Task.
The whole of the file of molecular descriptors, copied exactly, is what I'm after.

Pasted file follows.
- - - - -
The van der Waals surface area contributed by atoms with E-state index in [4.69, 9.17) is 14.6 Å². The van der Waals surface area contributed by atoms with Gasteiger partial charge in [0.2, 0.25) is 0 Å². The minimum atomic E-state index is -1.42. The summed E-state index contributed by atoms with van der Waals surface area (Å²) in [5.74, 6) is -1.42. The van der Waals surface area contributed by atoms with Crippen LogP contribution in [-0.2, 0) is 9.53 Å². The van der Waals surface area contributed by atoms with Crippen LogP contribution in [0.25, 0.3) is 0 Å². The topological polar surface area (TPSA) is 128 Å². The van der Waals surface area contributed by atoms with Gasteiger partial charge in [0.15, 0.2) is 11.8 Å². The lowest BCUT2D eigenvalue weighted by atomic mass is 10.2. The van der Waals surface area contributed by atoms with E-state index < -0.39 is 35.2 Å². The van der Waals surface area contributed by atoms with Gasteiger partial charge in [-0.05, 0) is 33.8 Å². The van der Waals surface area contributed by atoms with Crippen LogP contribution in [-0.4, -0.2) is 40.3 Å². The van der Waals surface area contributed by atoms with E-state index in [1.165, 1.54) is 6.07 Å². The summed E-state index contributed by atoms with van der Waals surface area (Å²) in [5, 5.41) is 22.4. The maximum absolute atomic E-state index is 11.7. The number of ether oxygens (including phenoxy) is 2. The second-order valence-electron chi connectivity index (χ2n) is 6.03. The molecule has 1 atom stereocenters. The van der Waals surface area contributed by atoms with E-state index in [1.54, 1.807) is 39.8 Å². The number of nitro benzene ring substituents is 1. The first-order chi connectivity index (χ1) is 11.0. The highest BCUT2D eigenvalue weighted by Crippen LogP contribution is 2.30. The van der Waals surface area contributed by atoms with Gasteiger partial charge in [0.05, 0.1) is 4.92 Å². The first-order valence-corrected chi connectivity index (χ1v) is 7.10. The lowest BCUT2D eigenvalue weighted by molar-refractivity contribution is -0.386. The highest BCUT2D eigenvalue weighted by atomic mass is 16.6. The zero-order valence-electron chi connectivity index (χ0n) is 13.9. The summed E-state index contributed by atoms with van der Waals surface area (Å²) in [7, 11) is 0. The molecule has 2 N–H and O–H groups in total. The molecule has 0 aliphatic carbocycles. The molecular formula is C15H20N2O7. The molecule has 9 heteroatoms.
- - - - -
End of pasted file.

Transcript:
The van der Waals surface area contributed by atoms with E-state index in [4.69, 9.17) is 14.6 Å². The van der Waals surface area contributed by atoms with Gasteiger partial charge in [0.2, 0.25) is 0 Å². The minimum atomic E-state index is -1.42. The summed E-state index contributed by atoms with van der Waals surface area (Å²) in [5.74, 6) is -1.42. The van der Waals surface area contributed by atoms with Crippen LogP contribution in [-0.2, 0) is 9.53 Å². The van der Waals surface area contributed by atoms with Crippen LogP contribution in [0.25, 0.3) is 0 Å². The topological polar surface area (TPSA) is 128 Å². The van der Waals surface area contributed by atoms with Gasteiger partial charge in [0.15, 0.2) is 11.8 Å². The lowest BCUT2D eigenvalue weighted by atomic mass is 10.2. The van der Waals surface area contributed by atoms with E-state index < -0.39 is 35.2 Å². The van der Waals surface area contributed by atoms with Gasteiger partial charge in [-0.05, 0) is 33.8 Å². The van der Waals surface area contributed by atoms with Crippen LogP contribution in [-0.4, -0.2) is 40.3 Å². The van der Waals surface area contributed by atoms with E-state index in [1.165, 1.54) is 6.07 Å². The summed E-state index contributed by atoms with van der Waals surface area (Å²) in [5, 5.41) is 22.4. The maximum absolute atomic E-state index is 11.7. The number of ether oxygens (including phenoxy) is 2. The second-order valence-electron chi connectivity index (χ2n) is 6.03. The molecule has 1 atom stereocenters. The van der Waals surface area contributed by atoms with E-state index in [1.54, 1.807) is 39.8 Å². The number of nitro benzene ring substituents is 1. The first-order chi connectivity index (χ1) is 11.0. The highest BCUT2D eigenvalue weighted by Crippen LogP contribution is 2.30. The van der Waals surface area contributed by atoms with Gasteiger partial charge in [0.05, 0.1) is 4.92 Å². The first-order valence-corrected chi connectivity index (χ1v) is 7.10. The lowest BCUT2D eigenvalue weighted by molar-refractivity contribution is -0.386. The highest BCUT2D eigenvalue weighted by atomic mass is 16.6. The zero-order valence-electron chi connectivity index (χ0n) is 13.9. The summed E-state index contributed by atoms with van der Waals surface area (Å²) in [7, 11) is 0. The molecule has 2 N–H and O–H groups in total. The molecule has 0 aliphatic carbocycles. The molecular formula is C15H20N2O7. The molecule has 9 heteroatoms.